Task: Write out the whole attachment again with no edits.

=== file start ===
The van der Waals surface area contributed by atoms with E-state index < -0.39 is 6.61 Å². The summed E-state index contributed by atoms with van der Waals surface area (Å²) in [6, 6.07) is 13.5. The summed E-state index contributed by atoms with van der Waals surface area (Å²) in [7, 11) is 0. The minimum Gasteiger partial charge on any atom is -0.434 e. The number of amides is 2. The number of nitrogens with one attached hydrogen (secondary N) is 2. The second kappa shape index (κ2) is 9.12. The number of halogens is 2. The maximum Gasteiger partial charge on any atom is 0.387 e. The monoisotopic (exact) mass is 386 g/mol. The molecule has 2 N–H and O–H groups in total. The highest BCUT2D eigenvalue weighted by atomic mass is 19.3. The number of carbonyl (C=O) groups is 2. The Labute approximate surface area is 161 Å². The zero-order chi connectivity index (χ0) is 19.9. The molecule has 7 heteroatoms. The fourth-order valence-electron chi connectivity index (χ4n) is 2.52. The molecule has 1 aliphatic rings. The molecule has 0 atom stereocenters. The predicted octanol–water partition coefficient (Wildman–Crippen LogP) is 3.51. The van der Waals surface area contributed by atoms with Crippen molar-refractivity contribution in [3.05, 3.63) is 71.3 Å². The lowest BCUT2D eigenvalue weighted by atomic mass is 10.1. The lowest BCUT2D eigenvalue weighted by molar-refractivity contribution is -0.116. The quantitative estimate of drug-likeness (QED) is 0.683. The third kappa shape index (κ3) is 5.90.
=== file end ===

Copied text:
The van der Waals surface area contributed by atoms with E-state index < -0.39 is 6.61 Å². The summed E-state index contributed by atoms with van der Waals surface area (Å²) in [6, 6.07) is 13.5. The summed E-state index contributed by atoms with van der Waals surface area (Å²) in [7, 11) is 0. The minimum Gasteiger partial charge on any atom is -0.434 e. The number of amides is 2. The number of nitrogens with one attached hydrogen (secondary N) is 2. The second kappa shape index (κ2) is 9.12. The number of halogens is 2. The maximum Gasteiger partial charge on any atom is 0.387 e. The monoisotopic (exact) mass is 386 g/mol. The molecule has 2 N–H and O–H groups in total. The highest BCUT2D eigenvalue weighted by atomic mass is 19.3. The number of carbonyl (C=O) groups is 2. The Labute approximate surface area is 161 Å². The zero-order chi connectivity index (χ0) is 19.9. The molecule has 7 heteroatoms. The fourth-order valence-electron chi connectivity index (χ4n) is 2.52. The molecule has 1 aliphatic rings. The molecule has 0 atom stereocenters. The predicted octanol–water partition coefficient (Wildman–Crippen LogP) is 3.51. The van der Waals surface area contributed by atoms with Crippen molar-refractivity contribution in [3.05, 3.63) is 71.3 Å². The lowest BCUT2D eigenvalue weighted by atomic mass is 10.1. The lowest BCUT2D eigenvalue weighted by molar-refractivity contribution is -0.116. The quantitative estimate of drug-likeness (QED) is 0.683. The third kappa shape index (κ3) is 5.90.